Twice a year, KTWH has a team walk a 2 mile stretch of highway between Two Harbors and Duluth, Minnesota. During this year’s latest excursion, KTWH volunteer Peg (with her friend, Scott) scored a shiny wheel rim. In the above photo, Peg’s face relays a feeling of pure joy at her find. Even better, the two friends, along with the rest of the group amassed about 20 large yellow bags of trash on behalf of Two Harbors community radio. The station has been participating in the Adopt-a-Highway program since 2019.
We learned more about the project from station manager Leo Babeu, and lead organizer, former board member, and KTWH “variety volunteer,” Paul Hanson. The two men shared what it’s like to clean up a highway, and what other “treasures” they have found.
How did the idea come about to have KTWH adopt a stretch of highway?
Leo: The highway cleanup idea was actually the suggestion of my KTWH co-founder Fran Kaliher. Fran was aware that there were sections of our north shore of Minnesota (Lake Superior) state highway system near Two Harbors that were in need of adoption for cleanup by local organizations and businesses.
I recognized that our new LPFM was struggling to get the word out to residents and visitors to our rural county about local community radio on their FM radio dial. We were excited that the signage the highway department puts up in recognition of our ongoing cleanup commitment would credit our station, that there might be a win/win situation: the area would have clean roadsides kept tidy on a busy tourist route, reflecting well on our civic pride, and KTWH would get some meaningful exposure. We could also strengthen ties between volunteers doing something constructive and non-radio together.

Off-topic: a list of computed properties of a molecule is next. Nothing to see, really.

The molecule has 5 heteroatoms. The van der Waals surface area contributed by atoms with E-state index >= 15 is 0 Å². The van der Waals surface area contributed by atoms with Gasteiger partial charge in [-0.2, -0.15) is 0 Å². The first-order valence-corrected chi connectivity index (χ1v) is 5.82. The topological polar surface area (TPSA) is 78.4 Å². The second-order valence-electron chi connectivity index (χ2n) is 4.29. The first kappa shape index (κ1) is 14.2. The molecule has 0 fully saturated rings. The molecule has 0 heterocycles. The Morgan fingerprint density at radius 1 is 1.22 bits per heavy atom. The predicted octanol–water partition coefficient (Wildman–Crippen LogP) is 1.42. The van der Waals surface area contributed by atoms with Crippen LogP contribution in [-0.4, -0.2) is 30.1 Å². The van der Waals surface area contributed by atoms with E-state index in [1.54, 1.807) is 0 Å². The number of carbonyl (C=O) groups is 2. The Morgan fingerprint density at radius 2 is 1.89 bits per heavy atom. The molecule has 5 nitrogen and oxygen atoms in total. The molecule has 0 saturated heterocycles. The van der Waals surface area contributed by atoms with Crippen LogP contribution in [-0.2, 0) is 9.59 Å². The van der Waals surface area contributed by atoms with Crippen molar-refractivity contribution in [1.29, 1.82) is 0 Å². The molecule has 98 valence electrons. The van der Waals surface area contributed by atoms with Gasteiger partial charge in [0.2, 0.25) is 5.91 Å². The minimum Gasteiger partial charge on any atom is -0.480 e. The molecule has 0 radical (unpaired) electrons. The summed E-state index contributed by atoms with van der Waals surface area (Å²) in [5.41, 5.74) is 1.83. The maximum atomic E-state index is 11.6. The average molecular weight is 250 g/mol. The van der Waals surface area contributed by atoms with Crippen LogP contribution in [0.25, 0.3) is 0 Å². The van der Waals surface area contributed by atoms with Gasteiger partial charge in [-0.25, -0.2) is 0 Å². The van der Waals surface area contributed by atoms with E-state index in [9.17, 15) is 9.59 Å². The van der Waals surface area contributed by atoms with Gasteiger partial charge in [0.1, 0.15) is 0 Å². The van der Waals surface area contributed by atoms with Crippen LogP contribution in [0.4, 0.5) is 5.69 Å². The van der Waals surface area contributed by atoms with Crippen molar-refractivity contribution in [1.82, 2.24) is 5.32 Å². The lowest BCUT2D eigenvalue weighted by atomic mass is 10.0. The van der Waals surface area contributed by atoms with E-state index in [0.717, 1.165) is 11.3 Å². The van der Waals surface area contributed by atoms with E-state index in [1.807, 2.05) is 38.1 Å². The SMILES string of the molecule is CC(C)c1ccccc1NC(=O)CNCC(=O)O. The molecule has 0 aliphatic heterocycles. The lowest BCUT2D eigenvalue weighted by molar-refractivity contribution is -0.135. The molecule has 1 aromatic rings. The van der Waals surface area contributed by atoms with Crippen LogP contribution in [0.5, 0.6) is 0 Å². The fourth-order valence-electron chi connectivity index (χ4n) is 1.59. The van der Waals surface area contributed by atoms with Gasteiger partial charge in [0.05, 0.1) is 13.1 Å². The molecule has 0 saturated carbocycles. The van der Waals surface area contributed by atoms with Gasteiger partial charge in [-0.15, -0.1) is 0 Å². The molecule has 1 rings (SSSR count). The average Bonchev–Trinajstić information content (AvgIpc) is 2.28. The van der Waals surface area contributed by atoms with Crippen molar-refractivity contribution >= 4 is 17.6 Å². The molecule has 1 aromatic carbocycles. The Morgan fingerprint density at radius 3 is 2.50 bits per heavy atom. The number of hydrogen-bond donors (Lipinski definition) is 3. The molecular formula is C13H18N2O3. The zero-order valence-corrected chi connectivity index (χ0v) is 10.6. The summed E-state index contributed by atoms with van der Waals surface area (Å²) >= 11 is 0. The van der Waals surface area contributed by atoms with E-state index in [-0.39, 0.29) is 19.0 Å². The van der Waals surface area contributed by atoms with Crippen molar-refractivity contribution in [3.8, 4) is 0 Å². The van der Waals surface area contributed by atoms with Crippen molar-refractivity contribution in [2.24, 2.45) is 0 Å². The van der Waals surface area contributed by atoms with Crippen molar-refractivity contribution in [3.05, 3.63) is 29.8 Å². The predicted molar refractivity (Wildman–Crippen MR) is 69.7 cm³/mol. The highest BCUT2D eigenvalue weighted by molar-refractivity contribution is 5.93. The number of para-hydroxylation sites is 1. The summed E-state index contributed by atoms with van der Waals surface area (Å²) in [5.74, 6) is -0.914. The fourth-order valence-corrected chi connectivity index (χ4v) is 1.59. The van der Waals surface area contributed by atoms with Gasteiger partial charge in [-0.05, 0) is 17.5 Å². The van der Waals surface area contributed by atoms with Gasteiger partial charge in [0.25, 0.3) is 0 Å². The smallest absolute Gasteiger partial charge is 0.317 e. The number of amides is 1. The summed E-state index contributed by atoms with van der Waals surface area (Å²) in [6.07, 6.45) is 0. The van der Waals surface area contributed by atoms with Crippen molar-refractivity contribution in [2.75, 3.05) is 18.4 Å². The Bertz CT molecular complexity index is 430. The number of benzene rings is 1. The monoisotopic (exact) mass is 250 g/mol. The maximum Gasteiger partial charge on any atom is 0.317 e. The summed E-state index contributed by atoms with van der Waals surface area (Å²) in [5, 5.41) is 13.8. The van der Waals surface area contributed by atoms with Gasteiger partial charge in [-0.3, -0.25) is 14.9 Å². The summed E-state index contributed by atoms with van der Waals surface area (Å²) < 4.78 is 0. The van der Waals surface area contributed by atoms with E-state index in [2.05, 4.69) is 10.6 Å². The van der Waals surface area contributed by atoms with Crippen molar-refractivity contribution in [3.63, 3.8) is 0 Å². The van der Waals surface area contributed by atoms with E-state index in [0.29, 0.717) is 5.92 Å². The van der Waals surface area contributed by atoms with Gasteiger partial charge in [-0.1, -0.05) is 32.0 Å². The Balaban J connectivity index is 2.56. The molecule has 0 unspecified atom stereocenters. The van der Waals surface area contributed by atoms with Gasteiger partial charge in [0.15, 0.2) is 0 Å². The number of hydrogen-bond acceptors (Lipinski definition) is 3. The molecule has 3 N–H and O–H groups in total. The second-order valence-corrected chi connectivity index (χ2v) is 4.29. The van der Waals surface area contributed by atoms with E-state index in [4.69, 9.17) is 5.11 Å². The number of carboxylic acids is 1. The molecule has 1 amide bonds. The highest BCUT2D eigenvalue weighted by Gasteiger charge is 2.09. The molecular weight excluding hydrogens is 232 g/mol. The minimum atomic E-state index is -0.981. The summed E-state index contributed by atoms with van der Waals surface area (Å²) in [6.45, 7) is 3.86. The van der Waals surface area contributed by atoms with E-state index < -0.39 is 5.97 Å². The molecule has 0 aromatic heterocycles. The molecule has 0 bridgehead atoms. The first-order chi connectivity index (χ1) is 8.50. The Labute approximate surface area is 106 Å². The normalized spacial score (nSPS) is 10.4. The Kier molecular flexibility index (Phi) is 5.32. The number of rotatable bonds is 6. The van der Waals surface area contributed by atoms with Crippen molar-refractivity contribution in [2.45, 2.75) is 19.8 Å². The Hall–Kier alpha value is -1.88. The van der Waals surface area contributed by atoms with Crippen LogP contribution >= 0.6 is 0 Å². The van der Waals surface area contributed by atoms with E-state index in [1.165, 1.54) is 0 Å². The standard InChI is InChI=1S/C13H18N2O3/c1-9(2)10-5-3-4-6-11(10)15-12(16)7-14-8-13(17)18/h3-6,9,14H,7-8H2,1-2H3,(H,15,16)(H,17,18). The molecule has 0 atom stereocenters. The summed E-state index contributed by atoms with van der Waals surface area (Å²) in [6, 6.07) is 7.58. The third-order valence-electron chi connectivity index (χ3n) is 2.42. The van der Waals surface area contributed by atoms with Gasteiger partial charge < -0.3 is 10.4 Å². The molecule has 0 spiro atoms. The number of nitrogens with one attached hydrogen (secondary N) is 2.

How many people go out to do a clean up?
Paul: Between 4-15, depending on who is busy doing what.
How much trash do people gather during a cleanup?
Paul: I am guessing about 500-700 pounds worth.
What is it like to be on a hunt for trash on the side of a highway?
Paul: It’s a good physical workout, walking on slanted roadsides, up and down stream/river terrain. It can be scary when people whiss by at 65+ miles per hour on the four lane. It can be entertaining finding hub caps, door mats, coolers, other “treasures”.
Has anyone found anything surprising?
Paul: We found a door mat with an owl image on it, with an “I am watching you!” look to it.